I was around at the time that Linux was born. I remember the HURD. I had done some work on Mach while I was in university and I was hugely interested in working on the HURD. I sent email to MIB and essentially received a reply "We don't need you kid". But this is the way it was at the time. People working on GNU were used to doing things in a Cathedral fashion (to put it in ESR's terms). They had small teams where only a few trusted people had input. The rest were users, not collaborators.
The internet was not common at that point and we didn't have things like distributed source repositories. Development was usually done using CVS and you had to be a core contributor to have access. You got access to source code from releases only. And while some projects had fairly regular releases, some did not. For the HURD, I think the idea was that there was no point to having regular releases because it wasn't even self hosting yet.
Linus showed up and changed the world. He said, "Here's this thing I've been working on" and he didn't care who you were. If you sent him a patch, he looked at it. This was completely different from how things used to work for most projects. Linus didn't make you sign over your copyright. He didn't vet you as a core or non-core developer. He just took your patch and evaluated it on its technical merits.
The whole Bazaar approach that is common today, stems from how Linus ran kernel development right from the start. It changed everything in free software development because it was just 100x better. No friction. Welcoming. Not discriminatory.
But if you think RMS is sad about this state of affairs, I think you are terribly mistaken. The HURD was a failure because the world changed under them. Linus came around and showed everybody how software freedom is supposed to work in practice. This took a powerful but small group and expanded its reach to the everyday programmer. RMS's dream of a world where normal developers valued free software over proprietary software came about because of this shift -- and he's smart enough to realise it.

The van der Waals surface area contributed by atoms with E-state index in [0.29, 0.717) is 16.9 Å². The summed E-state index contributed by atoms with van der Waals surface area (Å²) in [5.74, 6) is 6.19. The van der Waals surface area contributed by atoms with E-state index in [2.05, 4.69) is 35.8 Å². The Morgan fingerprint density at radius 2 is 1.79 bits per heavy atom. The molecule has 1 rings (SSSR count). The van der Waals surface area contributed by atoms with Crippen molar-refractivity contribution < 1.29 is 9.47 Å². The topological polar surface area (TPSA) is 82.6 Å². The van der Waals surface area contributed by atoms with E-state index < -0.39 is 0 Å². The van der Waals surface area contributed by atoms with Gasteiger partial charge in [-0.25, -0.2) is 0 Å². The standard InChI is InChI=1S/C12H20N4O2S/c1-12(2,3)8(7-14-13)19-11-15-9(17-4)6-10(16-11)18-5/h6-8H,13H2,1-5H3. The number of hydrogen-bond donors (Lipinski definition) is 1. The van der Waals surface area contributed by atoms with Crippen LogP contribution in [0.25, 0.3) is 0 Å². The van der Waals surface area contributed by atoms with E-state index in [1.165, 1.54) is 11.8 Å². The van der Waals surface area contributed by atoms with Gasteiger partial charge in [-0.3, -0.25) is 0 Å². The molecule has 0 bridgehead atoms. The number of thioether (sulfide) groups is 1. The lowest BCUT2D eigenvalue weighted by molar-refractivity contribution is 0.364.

RMS was clumsy about the whole GNU/Linux thing, but Linux only existed because GNU existed. Back in the day, the first thing I would do when I got a new Unix box was to install GNU -- because it was massively better than whatever crap came with the Unix system. Even now, despite the advances of BSD systems, I would still install GNU on top of a BSD kernel if I was running BSD.
Occasionally I hear people asking the question, "If Android is running Linux, why can't I run my Linux apps on my phone?" It drives me crazy. It's because you've got an Android/Linux box instead of a GNU/Linux box. The bit you want is GNU, not Linux. This is precisely why people like RMS wanted to stress the importance of GNU in the equation. I don't agree with his approach, but it's foolish to deny the basis of the argument.
Without RMS's vision, we would not be where we are today. I lived in the world where I had to use $5k per seat proprietary libraries to get anything done. I lived in the world where large corporations who built compilers told me what I was allowed to build. RMS rescued us from that. ESR gave us a vocabulary with which to talk about this stuff. He categorised the kinds of ways people approached things and allowed us to think critically about what we were doing. Linus showed us how to actually make it work. All of these people have disagreed with specific things the others have said, but they also show massive respect for one another -- for good reason. Without them, our lives as developers would be infinitely worse.